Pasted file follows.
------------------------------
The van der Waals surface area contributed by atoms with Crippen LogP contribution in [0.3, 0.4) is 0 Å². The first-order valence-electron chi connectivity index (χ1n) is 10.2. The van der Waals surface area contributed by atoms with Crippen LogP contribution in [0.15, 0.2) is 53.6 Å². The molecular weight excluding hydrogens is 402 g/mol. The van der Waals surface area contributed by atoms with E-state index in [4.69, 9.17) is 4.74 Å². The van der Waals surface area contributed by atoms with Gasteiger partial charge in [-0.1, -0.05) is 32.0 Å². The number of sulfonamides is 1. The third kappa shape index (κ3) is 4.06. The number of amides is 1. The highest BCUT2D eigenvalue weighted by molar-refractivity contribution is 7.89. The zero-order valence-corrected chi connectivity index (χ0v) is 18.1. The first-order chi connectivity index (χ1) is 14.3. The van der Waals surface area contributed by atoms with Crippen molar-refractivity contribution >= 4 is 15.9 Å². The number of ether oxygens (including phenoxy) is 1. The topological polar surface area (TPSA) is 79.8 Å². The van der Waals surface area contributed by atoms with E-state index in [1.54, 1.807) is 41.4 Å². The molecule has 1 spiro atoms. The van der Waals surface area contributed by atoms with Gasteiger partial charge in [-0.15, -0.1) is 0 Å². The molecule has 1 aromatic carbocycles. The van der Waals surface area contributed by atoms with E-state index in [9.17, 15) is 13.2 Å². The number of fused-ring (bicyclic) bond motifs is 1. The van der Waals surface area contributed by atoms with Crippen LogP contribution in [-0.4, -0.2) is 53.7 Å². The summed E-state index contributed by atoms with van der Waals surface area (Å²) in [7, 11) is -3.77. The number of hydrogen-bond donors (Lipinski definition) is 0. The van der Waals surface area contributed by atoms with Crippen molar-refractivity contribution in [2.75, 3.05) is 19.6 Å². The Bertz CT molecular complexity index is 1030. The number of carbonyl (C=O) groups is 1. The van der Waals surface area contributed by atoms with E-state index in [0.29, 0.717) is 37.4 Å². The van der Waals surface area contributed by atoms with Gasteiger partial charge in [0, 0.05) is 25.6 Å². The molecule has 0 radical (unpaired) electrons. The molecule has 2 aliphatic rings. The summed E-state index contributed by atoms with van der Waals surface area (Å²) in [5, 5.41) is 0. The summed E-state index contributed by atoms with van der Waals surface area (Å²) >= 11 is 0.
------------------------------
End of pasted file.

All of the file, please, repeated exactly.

The van der Waals surface area contributed by atoms with Crippen LogP contribution in [0.3, 0.4) is 0 Å². The first-order valence-electron chi connectivity index (χ1n) is 10.2. The van der Waals surface area contributed by atoms with Crippen LogP contribution in [0.15, 0.2) is 53.6 Å². The molecular weight excluding hydrogens is 402 g/mol. The van der Waals surface area contributed by atoms with E-state index in [4.69, 9.17) is 4.74 Å². The van der Waals surface area contributed by atoms with Gasteiger partial charge in [-0.1, -0.05) is 32.0 Å². The number of sulfonamides is 1. The third kappa shape index (κ3) is 4.06. The number of amides is 1. The highest BCUT2D eigenvalue weighted by molar-refractivity contribution is 7.89. The zero-order valence-corrected chi connectivity index (χ0v) is 18.1. The first-order chi connectivity index (χ1) is 14.3. The van der Waals surface area contributed by atoms with Crippen molar-refractivity contribution >= 4 is 15.9 Å². The number of ether oxygens (including phenoxy) is 1. The topological polar surface area (TPSA) is 79.8 Å². The van der Waals surface area contributed by atoms with E-state index in [1.54, 1.807) is 41.4 Å². The molecule has 1 spiro atoms. The van der Waals surface area contributed by atoms with Gasteiger partial charge in [-0.15, -0.1) is 0 Å². The molecule has 1 aromatic carbocycles. The van der Waals surface area contributed by atoms with E-state index in [9.17, 15) is 13.2 Å². The number of fused-ring (bicyclic) bond motifs is 1. The van der Waals surface area contributed by atoms with Crippen LogP contribution in [-0.4, -0.2) is 53.7 Å². The summed E-state index contributed by atoms with van der Waals surface area (Å²) in [7, 11) is -3.77. The number of hydrogen-bond donors (Lipinski definition) is 0. The van der Waals surface area contributed by atoms with Crippen molar-refractivity contribution in [2.75, 3.05) is 19.6 Å². The Bertz CT molecular complexity index is 1030. The number of carbonyl (C=O) groups is 1. The van der Waals surface area contributed by atoms with E-state index in [0.29, 0.717) is 37.4 Å². The van der Waals surface area contributed by atoms with Gasteiger partial charge in [0, 0.05) is 25.6 Å². The molecule has 0 radical (unpaired) electrons. The molecule has 2 aliphatic rings. The summed E-state index contributed by atoms with van der Waals surface area (Å²) in [5, 5.41) is 0. The summed E-state index contributed by atoms with van der Waals surface area (Å²) >= 11 is 0.